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Kevin Murray

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Kevin Murray
Kevin Murray.jpg
Board member, Janesville Board of Education, At-large
Term ends
April 2017
Years in position 10
Elections and appointments
Last electionApril 1, 2014
First electedApril 2005
Term limitsN/A
Associate'sBlackhawk Technical College
Military service
Service/branchU.S. Air Force
ProfessionRetired firefighter
Office website
Kevin Murray is an at-large member of the Janesville Board of Education in Wisconsin. He first won election to the board in 2005. Murray won re-election to the board in the general election on April 1, 2014. He was a 2012 Democratic candidate for District 44 of the Wisconsin State Assembly.


Murray earned his Associate's degree in Fire Science from Blackhawk Technical College. He worked as a firefighter and paramedic with the Janesville Fire Department until his retirement. Murray is a veteran of the U.S. Air Force.[1]



See also: Janesville School District elections (2014)


Kevin Murray ran against fellow incumbent Bill Sodemann as well as challengers Diane Eyers, Fred Jackson and Dale Thompson in the general election on April 1, 2014.


Janesville School District, At-large General Election, 3-year term, April 1, 2014
Party Candidate Vote % Votes
     Nonpartisan Green check mark transparent.pngKevin Murray Incumbent 29% 4,360
     Nonpartisan Green check mark transparent.pngDale Thompson 20.3% 3,051
     Nonpartisan Green check mark transparent.pngBill Sodemann Incumbent 17.4% 2,612
     Nonpartisan Diane Eyers 17% 2,554
     Nonpartisan Fred Jackson 16.3% 2,448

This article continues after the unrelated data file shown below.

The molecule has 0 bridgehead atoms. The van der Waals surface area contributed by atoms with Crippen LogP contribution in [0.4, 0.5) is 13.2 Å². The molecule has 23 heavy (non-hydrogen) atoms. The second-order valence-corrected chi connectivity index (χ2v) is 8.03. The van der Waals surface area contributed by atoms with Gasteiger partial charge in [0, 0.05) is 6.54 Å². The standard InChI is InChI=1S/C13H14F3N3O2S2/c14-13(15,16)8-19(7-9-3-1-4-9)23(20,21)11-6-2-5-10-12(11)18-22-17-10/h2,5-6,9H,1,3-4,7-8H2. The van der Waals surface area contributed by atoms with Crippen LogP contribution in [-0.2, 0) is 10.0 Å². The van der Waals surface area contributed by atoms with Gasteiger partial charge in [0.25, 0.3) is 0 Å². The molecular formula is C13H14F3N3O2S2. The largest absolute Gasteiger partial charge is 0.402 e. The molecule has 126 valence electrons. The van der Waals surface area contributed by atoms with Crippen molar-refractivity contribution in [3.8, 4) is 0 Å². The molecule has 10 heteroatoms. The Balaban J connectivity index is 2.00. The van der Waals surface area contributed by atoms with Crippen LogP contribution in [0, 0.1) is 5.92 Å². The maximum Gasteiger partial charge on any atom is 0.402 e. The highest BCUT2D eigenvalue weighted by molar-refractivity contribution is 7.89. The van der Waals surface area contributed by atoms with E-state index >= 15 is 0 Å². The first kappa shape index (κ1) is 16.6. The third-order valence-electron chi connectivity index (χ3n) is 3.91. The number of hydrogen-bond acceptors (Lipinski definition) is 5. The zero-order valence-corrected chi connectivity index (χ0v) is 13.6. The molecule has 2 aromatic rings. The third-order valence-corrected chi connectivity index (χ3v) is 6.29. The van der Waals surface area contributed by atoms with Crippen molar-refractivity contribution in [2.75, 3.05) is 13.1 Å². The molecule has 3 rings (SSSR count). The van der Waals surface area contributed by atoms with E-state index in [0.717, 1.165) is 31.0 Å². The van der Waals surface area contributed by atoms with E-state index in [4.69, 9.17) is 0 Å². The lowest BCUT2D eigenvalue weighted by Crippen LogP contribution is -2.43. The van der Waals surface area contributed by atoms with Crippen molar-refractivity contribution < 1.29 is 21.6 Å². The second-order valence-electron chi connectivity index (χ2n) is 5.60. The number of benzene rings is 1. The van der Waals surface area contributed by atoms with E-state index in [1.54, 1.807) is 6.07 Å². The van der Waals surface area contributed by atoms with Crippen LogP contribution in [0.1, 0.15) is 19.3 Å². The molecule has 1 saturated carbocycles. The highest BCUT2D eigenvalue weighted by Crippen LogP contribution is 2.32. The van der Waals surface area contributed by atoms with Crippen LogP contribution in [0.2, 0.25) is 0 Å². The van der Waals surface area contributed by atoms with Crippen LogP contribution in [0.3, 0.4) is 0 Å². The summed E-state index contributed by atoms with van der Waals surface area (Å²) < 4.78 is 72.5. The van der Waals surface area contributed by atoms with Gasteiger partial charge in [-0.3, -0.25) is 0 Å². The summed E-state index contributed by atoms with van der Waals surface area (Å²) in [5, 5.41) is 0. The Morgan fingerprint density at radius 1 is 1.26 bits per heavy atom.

Nonpartisan Write-in votes 0.2% 29
Total Votes 15,054
Source: Rock County Clerk, "2014 Spring General Election," April 1, 2014


Murray was exempted from filing a pre-election campaign finance report to the school district clerk by the March 24 deadline.[2] State law allows candidates to claim exempt status from campaign finance reporting if contributions and expenditures do not exceed $1,000 during a calendar year.[3]


Murray received the endorsement of The Gazette in the April 1 general election.[4]


See also: Wisconsin State Assembly elections, 2012

Murray ran in the 2012 election for Wisconsin State Assembly District 44. He ran against Debra Kolste, Sam Liebert, and Yuri Rashkin in the Democratic primary on August 14, 2012. Incumbent Joe Knilans (R) is running unopposed in the Republican primary. The general election took place on November 6, 2012.[5]

Wisconsin State Assembly, District 44 Democratic Primary, 2012
Candidate Vote % Votes
Green check mark transparent.pngDebra Kolste 42.1% 1,926
Kevin Murray 35.2% 1,610
Yuri Rashkin 15.4% 705
Sam Liebert 7.3% 335
Total Votes 4,576

Campaign themes


In an interview with The Gazette, Murray acknowledged his role as a frequent critic of Superintendent Karen Schulte:

That's been kind of my reputation, one who isn't afraid to question what's going on in the school district, not in a confrontational way, but I consider myself to be an average guy, and I just want to know, so I can feel confident in what is going on and making sure our taxpayer dollars are being spent in the right way. [6]